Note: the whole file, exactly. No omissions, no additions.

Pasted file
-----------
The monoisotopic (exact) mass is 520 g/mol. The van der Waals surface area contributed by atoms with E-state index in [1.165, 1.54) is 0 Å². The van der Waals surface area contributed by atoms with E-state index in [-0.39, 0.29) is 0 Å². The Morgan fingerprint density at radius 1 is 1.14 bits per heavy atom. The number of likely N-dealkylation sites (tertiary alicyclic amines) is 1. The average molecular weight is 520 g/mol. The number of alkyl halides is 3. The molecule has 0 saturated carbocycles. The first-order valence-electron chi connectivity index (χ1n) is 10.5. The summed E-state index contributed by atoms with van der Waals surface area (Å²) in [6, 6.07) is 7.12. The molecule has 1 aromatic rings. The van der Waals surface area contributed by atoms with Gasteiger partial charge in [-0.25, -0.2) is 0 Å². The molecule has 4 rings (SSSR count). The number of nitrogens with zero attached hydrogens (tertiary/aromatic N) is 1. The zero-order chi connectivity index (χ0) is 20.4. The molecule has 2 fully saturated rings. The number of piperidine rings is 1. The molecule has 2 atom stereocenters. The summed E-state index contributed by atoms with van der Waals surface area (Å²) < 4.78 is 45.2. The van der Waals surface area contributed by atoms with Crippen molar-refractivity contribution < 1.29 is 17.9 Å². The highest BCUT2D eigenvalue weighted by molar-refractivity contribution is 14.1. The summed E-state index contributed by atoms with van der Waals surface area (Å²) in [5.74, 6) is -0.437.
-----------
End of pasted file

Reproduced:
The monoisotopic (exact) mass is 520 g/mol. The van der Waals surface area contributed by atoms with E-state index in [1.165, 1.54) is 0 Å². The van der Waals surface area contributed by atoms with E-state index in [-0.39, 0.29) is 0 Å². The Morgan fingerprint density at radius 1 is 1.14 bits per heavy atom. The number of likely N-dealkylation sites (tertiary alicyclic amines) is 1. The average molecular weight is 520 g/mol. The number of alkyl halides is 3. The molecule has 0 saturated carbocycles. The first-order valence-electron chi connectivity index (χ1n) is 10.5. The summed E-state index contributed by atoms with van der Waals surface area (Å²) in [6, 6.07) is 7.12. The molecule has 1 aromatic rings. The van der Waals surface area contributed by atoms with Gasteiger partial charge in [-0.25, -0.2) is 0 Å². The molecule has 4 rings (SSSR count). The number of nitrogens with zero attached hydrogens (tertiary/aromatic N) is 1. The zero-order chi connectivity index (χ0) is 20.4. The molecule has 2 fully saturated rings. The number of piperidine rings is 1. The molecule has 2 atom stereocenters. The summed E-state index contributed by atoms with van der Waals surface area (Å²) < 4.78 is 45.2. The van der Waals surface area contributed by atoms with Crippen molar-refractivity contribution < 1.29 is 17.9 Å². The highest BCUT2D eigenvalue weighted by molar-refractivity contribution is 14.1. The summed E-state index contributed by atoms with van der Waals surface area (Å²) in [5.74, 6) is -0.437.